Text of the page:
Melfort’s historic courthouse renovation receives 2021 Heritage Award

·3 min read

Moore Architecture Consulting Group Ltd. is being presented a Physical Heritage Conservation 2021 Heritage Award from Heritage Saskatchewan for their work on renovating Melfort’s Queen’s Bench Court House.

The Physical Heritage award recognizes commitment to the conservation of Saskatchewan historic places, including archaeological sites, buildings, cultural landscapes and engineering works, ensuring that the heritage value of these places is protected.

Built in 1928, and designed by Maurice Sharon during his tenure as provincial architect from 1916 to 1930, the historic Queen’s Bench Court House on 409 Main Street features a two-story facility faced in rough brick and situated on a large landscaped lot. It was designated as a Municipal Heritage Property in 1991 and continues to be operated as a courthouse today.

This renovation project by Moore Architecture Consulting Group Ltd. involved interior modifications to improve function and provide increased security for personnel working in the building.

“It’s always nice to be recognized for the work that we have done,” said Wesley Moore, owner and partner of Moore Architecture Consulting Group Ltd.

“We do a lot of small renovation work as a normal part of our practice and we’ve done numerous projects with heritage buildings in the past. It’s always interesting and fun to do those.”

In their project description, Moore Architecture Consulting Group Ltd explained that their primary conservation approach was rehabilitation, to prolong the use of the building in its existing manner while conserving and protecting the heritage value.

Among the changes, the small main floor courtroom was enlarged and the sheriff’s office access point was modified to provide upgraded security. The small main floor courtroom was expanded by removing a wall between it and an adjacent office.

The judge’s office was relocated to a nearby room that was reassigned to office use. Security for access to the judge’s offices was increased by relocating an existing door, complete with all trim, to close off an existing corridor at the building lobby. The original trim boards removed in demolition were salvaged to provide continuity where alterations were made.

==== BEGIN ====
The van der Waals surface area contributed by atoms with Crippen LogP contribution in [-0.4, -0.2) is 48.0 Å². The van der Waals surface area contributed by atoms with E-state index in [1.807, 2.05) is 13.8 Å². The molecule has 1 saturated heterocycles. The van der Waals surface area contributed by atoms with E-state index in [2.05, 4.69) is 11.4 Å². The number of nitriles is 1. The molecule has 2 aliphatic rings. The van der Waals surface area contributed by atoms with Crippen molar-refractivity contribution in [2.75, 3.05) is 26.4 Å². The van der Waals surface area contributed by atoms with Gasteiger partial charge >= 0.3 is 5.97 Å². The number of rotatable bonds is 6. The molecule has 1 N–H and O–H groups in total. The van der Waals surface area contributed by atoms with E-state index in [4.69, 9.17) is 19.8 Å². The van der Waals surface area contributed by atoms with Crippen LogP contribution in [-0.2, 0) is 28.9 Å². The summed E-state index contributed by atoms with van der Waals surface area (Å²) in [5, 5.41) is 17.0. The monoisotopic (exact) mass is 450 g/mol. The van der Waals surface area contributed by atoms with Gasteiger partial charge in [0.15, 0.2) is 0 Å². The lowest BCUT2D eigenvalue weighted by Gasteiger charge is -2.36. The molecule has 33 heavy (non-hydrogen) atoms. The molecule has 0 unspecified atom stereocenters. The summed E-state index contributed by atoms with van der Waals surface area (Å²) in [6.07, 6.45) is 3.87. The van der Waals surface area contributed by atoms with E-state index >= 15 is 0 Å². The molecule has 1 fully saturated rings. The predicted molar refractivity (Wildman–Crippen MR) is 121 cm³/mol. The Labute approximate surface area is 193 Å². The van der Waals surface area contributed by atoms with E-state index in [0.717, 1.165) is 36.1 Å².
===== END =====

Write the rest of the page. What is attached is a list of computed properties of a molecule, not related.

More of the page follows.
The use of original material and components in the new configuration was intended to maintain the character and feel of the spaces, conserving the heritage fabric while providing desired function for continued use of the building.

The alterations to the doorways and corridor are reversible and could be restored to original function if desired. All original components that were removed were salvaged and retained for future use.

“In a heritage building we have not only technical concerns to worry about, like you do with every renovation project, we’re dealing with sometimes unknown materials and construction and then older forms and older techniques that may not be currently used,” Moore said.

“It can be a bit of a challenge to figure those things out and from our side be able to communicate that to the trades people executing the work.”

Lieutenant Governor Russel Mirasty will be presenting the winners of the awards on Nov. 2 at Government House in Regina as part of the annual event to celebrate projects that safeguard the living heritage of the province for future generations.

Jessica R. Durling, Local Journalism Initiative Reporter, Humboldt Journal

Our goal is to create a safe and engaging place for users to connect over interests and passions. In order to improve our community experience, we are temporarily suspending article commenting